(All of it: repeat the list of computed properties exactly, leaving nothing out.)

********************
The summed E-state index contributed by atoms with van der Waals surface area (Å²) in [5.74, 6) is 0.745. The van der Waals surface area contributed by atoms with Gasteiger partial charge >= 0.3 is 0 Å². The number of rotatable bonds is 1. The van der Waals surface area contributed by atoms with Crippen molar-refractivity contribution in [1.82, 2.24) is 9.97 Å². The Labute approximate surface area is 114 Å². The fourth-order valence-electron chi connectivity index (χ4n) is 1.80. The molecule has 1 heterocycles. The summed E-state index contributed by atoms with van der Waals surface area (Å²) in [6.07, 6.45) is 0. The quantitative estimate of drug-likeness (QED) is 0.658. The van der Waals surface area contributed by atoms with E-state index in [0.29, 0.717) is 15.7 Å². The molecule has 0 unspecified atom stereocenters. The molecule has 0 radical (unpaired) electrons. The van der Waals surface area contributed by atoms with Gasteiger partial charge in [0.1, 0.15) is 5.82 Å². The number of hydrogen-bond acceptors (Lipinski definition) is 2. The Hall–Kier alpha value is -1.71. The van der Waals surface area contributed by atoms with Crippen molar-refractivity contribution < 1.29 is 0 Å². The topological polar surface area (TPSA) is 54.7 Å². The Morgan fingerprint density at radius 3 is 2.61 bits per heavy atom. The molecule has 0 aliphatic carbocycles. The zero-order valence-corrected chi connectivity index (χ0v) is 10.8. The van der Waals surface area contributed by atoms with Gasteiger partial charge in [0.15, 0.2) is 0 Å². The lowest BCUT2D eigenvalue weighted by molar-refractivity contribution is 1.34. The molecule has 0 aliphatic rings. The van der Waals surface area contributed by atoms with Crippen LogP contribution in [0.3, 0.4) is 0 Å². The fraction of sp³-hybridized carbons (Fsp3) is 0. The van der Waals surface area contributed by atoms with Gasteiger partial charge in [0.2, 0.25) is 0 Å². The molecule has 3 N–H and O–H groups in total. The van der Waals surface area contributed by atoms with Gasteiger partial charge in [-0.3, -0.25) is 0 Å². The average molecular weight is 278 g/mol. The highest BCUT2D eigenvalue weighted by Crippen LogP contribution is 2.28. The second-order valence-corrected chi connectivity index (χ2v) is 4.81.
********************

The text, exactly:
The summed E-state index contributed by atoms with van der Waals surface area (Å²) in [5.74, 6) is 0.745. The van der Waals surface area contributed by atoms with Gasteiger partial charge >= 0.3 is 0 Å². The number of rotatable bonds is 1. The van der Waals surface area contributed by atoms with Crippen molar-refractivity contribution in [1.82, 2.24) is 9.97 Å². The Labute approximate surface area is 114 Å². The fourth-order valence-electron chi connectivity index (χ4n) is 1.80. The molecule has 1 heterocycles. The summed E-state index contributed by atoms with van der Waals surface area (Å²) in [6.07, 6.45) is 0. The quantitative estimate of drug-likeness (QED) is 0.658. The van der Waals surface area contributed by atoms with E-state index in [0.29, 0.717) is 15.7 Å². The molecule has 0 unspecified atom stereocenters. The molecule has 0 radical (unpaired) electrons. The van der Waals surface area contributed by atoms with Gasteiger partial charge in [0.1, 0.15) is 5.82 Å². The number of hydrogen-bond acceptors (Lipinski definition) is 2. The Hall–Kier alpha value is -1.71. The van der Waals surface area contributed by atoms with Crippen molar-refractivity contribution < 1.29 is 0 Å². The topological polar surface area (TPSA) is 54.7 Å². The Morgan fingerprint density at radius 3 is 2.61 bits per heavy atom. The molecule has 0 aliphatic carbocycles. The zero-order valence-corrected chi connectivity index (χ0v) is 10.8. The van der Waals surface area contributed by atoms with Gasteiger partial charge in [0.15, 0.2) is 0 Å². The lowest BCUT2D eigenvalue weighted by molar-refractivity contribution is 1.34. The molecule has 0 aliphatic rings. The van der Waals surface area contributed by atoms with Crippen LogP contribution in [0.3, 0.4) is 0 Å². The fraction of sp³-hybridized carbons (Fsp3) is 0. The van der Waals surface area contributed by atoms with Gasteiger partial charge in [0.2, 0.25) is 0 Å². The molecule has 3 N–H and O–H groups in total. The van der Waals surface area contributed by atoms with Gasteiger partial charge in [-0.3, -0.25) is 0 Å². The average molecular weight is 278 g/mol. The highest BCUT2D eigenvalue weighted by Crippen LogP contribution is 2.28. The second-order valence-corrected chi connectivity index (χ2v) is 4.81.